The body is a potential trove of data, but to make use of it that data needs to
first be captured and processed. The rise of Big Data and the Internet of Things has spurred wearable sensor technology in products like smartwatches, fitness trackers, vital signs monitors, and new medical products.
3M is a major multinational corporation that specializes in materials products ranging from adhesives and tapes to dental and health care. Jaewon Kim, Research Specialist at the 3M Corporate Research Lab and SIMULIA Champion is developing new technology to allow wearables to evolve to the next level.
For many applications across high-tech, health care, sports science and military industries, multiple sensors are needed across the body. Traditionally, these would be attached by wires, but as this limits the mobility and freedom of the wearer, they are increasingly being made wireless. This means that antennas and batteries have to be integrated into a small, lightweight package.
The human body has dielectric properties that differ significantly from those of free space, so antennas have to be designed with this in mind. The tissues of the body can absorb, refract and reflect radio waves, diminishing performance and leaving dead zones without signal. Developing antennas that direct power away from the body would improve off-body communication range and decrease power consumption – vital for improving the battery life of devices meant to be worn for extended periods.
To allow multiple sensors around the body to link up without wires, Kim helps develop new materials that act as waveguides, directing radio waves from one wearable device to another. These new materials direct the signals through the material over the skin, allowing multiple sensors to link to a central control device through a “body-area network” (BAN).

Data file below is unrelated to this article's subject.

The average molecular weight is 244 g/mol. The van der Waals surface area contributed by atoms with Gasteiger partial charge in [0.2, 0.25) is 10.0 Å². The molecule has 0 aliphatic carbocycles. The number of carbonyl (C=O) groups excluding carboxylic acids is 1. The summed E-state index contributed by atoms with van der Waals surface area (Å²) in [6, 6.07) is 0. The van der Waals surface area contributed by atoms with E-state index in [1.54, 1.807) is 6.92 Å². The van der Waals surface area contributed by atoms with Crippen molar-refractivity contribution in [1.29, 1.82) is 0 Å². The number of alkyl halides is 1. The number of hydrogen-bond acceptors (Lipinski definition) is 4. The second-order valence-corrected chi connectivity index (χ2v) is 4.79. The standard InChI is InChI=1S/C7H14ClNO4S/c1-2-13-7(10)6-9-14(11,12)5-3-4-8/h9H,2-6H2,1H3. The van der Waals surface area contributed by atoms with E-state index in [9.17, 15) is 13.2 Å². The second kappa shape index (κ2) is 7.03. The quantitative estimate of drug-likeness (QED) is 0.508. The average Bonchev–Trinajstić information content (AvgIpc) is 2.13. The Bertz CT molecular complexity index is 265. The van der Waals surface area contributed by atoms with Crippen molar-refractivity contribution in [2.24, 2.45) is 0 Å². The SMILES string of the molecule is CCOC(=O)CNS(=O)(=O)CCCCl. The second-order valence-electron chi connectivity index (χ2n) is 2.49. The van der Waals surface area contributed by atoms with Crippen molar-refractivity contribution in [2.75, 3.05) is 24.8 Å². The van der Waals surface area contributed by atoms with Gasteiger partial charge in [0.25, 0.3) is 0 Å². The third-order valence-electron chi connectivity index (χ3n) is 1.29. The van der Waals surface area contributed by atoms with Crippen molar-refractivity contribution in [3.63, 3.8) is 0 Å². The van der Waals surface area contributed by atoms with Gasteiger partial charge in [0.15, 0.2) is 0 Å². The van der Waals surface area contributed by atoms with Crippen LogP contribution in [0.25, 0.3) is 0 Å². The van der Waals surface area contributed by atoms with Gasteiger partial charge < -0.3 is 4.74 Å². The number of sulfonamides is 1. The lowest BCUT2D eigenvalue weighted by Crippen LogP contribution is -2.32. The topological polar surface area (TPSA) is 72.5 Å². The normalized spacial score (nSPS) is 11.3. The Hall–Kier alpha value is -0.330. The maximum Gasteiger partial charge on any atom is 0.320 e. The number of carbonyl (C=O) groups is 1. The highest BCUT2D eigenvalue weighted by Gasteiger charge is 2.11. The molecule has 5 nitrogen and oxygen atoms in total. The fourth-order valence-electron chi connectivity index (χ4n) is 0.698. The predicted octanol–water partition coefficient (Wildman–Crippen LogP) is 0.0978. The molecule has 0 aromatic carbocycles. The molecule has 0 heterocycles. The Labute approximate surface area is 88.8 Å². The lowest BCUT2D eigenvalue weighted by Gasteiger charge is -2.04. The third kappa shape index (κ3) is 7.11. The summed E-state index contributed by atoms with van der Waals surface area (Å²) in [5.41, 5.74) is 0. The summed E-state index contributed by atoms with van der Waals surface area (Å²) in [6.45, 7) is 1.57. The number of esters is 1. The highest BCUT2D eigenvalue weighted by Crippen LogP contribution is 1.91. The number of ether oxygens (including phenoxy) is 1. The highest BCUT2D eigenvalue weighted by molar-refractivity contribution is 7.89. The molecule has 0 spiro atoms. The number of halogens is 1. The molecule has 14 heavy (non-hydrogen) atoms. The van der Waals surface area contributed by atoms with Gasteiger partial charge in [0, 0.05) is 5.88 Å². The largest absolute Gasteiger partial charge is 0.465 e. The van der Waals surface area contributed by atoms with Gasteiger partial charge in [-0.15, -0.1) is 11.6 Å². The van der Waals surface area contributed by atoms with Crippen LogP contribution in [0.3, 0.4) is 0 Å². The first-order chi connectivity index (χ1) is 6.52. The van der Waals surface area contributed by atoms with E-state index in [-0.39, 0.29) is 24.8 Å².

As well as improving energy efficiency and reception, the waveguiding material also gives designers, medics and users more freedom when deciding where to place the sensors. No wires are needed, and with no communication dead spots, the sensor can just be embedded in clothing or attached to the body wherever it is needed. The material directs waves away from the body, reducing human exposure and helping designers ensure they remain below regulated specific absorption rate (SAR) limits.
The product he works on are meta-materials – materials that bring together a composite of elements to achieve electromagnetic properties not found in nature. In this case, numerous small resonators made of a material with a high dielectric permittivity are embedded in a substrate material to form a “high dielectric resonator” (HDR) array. Kim’s goal is to find a resonator design that maximizes the power transfer.
Electromagnetic simulation in SIMULIA CST Studio Suite is a powerful tool for designing these resonators. A quick calculation of the properties of a single resonator with unit cell boundary conditions can be used to predict the behavior of a huge array of resonators very efficiently, allowing Kim to find a resonator geometry, spacing and material properties that offer the best transmission behavior in the required frequency band.
Once the initial resonator type is chosen, it is then integrated into the fabric. The 3D structure can be modeled in detail and bent around the body to simulate how it will work when worn.
Using simulation, Kim’s team was able to design an HDR waveguide that significantly improved transmission between wearable sensors. Measurements on a physical prototype agreed with the simulation and showed an improvement of 20 dB for the coupling between two antennas when using the HDR waveguide, as compared to free space. As a result of the work, the development process was significantly accelerated and 3M was able to use the modeling results to support their patent filings on this innovative new technology.
For more detail, please watch Kim’s presentation, entitled “EM Waveguiding through High Dielectric Resonator Metamaterial Array for Wireless Wearable Application,” here.